// 42% of people who ordered products online between Jan 1 and mid-Feb experienced some issues, Which? says
// Delays were the most common issue experienced, but 11% were asked to pay additional handling or delivery fees
// 87% who returned items between Jan 1-Feb 16 experienced issues such as delays, unexpected paperwork or extra costs
The add-on costs when buying goods from EU-based retailers should be made clearer so that shoppers are not hit with surprise fees or scammed, according to Which?.
Two-fifths (42 per cent) of people who ordered products online between the end of the Brexit transition period on January 1 and mid-February experienced some issues, a survey by the consumer group found.
Delays were the most common issue experienced by those who ordered products online, but one in 10 people (11 per cent) were asked to pay additional handling or delivery fees.
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The average charge was £41 but some people paid up to £300.
Some shoppers also experienced difficulties when returning items to the EU.
Which? found almost nine in 10 (87 per cent) people who returned items between January 1 and February 16 experienced issues such as delays, unexpected paperwork or extra charges.
Which? said that for many people, import charges and confusing returns policies have made shopping with EU retailers after Brexit much more difficult than it used to be.
It argued that a lack of clear, accessible and well-signposted information on how online shopping has been affected since the end of the Brexit transition period means many new charges and processes have not been communicated clearly and have come as a shock to consumers.
Which? said the UK Government must work to make the processes for how these costs are charged as simple as possible for both businesses and consumers – and companies must also be up-front about any charges.
In some cases, additional customs duties may apply if an online shopper is buying goods from the EU which originated from further afield, for example, from a seller based in China on an EU platform.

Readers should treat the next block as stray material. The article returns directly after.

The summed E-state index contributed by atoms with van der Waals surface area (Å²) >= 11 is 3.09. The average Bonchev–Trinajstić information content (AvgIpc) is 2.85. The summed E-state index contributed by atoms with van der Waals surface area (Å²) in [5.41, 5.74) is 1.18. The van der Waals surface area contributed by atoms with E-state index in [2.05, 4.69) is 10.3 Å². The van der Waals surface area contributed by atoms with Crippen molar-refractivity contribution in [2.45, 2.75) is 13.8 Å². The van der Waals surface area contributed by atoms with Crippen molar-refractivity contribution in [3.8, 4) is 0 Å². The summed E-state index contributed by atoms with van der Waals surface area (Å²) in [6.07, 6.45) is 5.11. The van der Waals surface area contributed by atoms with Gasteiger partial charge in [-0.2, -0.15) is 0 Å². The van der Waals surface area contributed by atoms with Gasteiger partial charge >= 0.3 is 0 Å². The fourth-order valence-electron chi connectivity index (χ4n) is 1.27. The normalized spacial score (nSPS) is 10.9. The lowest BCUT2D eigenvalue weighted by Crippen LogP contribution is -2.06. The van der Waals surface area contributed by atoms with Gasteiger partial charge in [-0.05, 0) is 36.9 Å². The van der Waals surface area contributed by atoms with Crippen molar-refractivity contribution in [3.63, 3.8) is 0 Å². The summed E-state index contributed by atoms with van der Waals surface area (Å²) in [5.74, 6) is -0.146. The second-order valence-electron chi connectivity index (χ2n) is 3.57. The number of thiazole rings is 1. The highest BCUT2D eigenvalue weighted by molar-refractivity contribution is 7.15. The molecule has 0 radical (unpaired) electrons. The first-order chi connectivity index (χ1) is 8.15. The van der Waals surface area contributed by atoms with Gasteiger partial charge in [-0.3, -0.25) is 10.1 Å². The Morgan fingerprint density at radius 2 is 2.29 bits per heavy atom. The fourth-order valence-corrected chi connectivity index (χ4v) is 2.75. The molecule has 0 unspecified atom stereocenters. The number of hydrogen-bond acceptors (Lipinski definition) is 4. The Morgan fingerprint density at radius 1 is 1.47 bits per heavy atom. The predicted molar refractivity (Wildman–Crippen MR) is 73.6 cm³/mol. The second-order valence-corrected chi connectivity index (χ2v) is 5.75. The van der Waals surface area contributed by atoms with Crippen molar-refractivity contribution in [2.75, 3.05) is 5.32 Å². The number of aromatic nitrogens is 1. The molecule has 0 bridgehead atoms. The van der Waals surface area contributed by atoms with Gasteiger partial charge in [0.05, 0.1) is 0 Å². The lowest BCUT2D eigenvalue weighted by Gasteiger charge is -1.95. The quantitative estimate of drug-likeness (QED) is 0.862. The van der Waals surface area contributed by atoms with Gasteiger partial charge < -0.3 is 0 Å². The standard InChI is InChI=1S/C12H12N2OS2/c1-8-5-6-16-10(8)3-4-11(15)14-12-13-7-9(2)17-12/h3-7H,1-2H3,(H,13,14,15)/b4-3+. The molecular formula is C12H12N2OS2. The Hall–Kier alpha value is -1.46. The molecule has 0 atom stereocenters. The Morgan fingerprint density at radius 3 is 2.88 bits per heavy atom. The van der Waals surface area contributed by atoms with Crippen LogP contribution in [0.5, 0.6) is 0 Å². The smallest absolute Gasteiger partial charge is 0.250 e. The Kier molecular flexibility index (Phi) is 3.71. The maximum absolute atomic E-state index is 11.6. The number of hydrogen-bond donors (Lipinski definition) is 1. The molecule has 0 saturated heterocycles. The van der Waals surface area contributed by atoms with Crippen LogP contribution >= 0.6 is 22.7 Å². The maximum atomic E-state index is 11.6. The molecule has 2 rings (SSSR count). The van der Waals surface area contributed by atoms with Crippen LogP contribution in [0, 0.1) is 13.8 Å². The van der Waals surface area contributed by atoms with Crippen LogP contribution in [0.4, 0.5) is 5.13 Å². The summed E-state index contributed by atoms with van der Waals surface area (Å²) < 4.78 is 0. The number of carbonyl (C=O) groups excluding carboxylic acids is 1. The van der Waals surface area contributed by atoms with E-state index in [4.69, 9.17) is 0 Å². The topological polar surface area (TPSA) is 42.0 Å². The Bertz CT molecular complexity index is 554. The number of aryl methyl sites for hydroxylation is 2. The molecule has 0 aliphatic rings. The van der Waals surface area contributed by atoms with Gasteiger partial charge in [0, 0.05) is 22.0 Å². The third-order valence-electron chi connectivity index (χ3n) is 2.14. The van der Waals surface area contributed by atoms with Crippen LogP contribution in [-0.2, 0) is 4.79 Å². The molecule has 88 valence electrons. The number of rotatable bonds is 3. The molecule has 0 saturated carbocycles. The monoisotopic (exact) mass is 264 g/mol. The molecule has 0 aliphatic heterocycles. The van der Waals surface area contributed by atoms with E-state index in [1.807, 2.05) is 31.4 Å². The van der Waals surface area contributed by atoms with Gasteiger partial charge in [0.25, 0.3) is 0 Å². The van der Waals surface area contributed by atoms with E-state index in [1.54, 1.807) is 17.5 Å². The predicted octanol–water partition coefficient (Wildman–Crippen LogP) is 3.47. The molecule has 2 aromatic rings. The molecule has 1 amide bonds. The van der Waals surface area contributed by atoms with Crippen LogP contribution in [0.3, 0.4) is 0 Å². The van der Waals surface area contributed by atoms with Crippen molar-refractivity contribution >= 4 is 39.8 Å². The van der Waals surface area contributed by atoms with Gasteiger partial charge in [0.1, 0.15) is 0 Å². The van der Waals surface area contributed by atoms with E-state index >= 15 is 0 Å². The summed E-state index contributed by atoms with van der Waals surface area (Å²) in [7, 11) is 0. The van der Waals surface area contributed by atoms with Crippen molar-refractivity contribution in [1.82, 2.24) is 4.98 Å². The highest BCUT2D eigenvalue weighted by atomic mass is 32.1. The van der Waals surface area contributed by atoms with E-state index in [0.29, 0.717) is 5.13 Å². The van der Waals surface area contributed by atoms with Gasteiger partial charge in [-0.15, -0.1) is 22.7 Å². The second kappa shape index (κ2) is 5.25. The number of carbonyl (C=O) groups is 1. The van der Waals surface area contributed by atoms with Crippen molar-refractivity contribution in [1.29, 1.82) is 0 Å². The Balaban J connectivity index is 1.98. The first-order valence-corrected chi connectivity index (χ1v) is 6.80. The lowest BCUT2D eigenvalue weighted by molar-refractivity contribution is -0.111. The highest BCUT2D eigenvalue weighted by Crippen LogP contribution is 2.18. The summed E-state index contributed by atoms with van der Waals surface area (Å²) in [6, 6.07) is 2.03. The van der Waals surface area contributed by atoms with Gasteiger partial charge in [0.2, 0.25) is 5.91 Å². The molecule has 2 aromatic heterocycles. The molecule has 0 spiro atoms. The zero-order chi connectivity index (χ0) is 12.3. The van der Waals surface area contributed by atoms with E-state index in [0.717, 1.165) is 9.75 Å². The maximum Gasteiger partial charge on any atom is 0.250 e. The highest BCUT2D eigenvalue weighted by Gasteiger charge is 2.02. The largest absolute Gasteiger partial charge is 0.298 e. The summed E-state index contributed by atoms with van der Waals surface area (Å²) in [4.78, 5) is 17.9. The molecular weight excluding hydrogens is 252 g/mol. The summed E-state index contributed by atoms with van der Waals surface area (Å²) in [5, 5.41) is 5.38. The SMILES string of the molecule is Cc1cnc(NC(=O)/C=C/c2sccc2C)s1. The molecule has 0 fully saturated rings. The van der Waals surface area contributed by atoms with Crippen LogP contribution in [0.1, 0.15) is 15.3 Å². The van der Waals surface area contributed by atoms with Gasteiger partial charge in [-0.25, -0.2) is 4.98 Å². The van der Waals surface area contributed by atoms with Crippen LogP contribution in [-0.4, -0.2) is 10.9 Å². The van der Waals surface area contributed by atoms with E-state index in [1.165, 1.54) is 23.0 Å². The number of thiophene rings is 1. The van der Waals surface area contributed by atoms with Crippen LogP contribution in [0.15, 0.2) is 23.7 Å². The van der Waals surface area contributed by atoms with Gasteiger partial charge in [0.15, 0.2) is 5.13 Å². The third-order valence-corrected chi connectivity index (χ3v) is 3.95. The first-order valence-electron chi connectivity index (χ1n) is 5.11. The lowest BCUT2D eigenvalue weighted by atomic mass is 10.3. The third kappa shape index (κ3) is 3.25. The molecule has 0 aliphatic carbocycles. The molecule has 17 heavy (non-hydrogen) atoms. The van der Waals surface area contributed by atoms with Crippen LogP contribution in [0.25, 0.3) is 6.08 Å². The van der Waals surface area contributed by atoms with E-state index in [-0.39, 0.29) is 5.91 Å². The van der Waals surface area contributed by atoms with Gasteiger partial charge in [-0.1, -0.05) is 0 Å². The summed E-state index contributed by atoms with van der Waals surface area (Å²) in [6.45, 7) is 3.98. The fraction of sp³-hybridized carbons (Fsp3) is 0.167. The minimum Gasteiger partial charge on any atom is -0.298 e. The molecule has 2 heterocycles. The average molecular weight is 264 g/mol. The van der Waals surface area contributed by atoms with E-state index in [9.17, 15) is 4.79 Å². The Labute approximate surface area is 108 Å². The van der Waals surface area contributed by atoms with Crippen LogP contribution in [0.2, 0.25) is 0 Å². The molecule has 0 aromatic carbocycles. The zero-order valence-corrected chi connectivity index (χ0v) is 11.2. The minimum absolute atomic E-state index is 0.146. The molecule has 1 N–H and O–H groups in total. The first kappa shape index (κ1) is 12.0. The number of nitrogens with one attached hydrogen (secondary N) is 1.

Adding to the confusion, couriers’ policies around charges and how they are applied can also vary.
Which? said there was also a risk that without clarity around the charges consumers should expect when shopping from the EU, people could be misled or scammed into paying extra costs.
It highlighted a recent surge in scam texts purporting to be from the Royal Mail and claiming that a parcel is being held due to an unpaid shipping fee.
If in any doubt over texts or emails from courier services, consumers should not enter any personal details and should contact the delivery firm directly to confirm if it is genuine, Which? said.
Suspect texts or emails can be reported to the courier and the National Cyber Security Centre.
“Many consumers across the UK could have been surprised to learn how often they buy from EU-based retailers,” Which? consumer rights expert Adam French said.
“After Brexit, many were caught off-guard by the new delivery charges and returns policies for parcels from the EU – and left footing unexpected bills.
“Which? is calling on the Government to make these charges clear for consumers so they are not surprised by the costs or, more concerningly, misled or scammed into paying extra charges.
“Businesses must also be up-front about any extra charges so consumers can continue to shop across the border without any unnecessary complications.”
Which? surveyed more than 2,00 people across the UK between February 12 and 16.
with PA Wires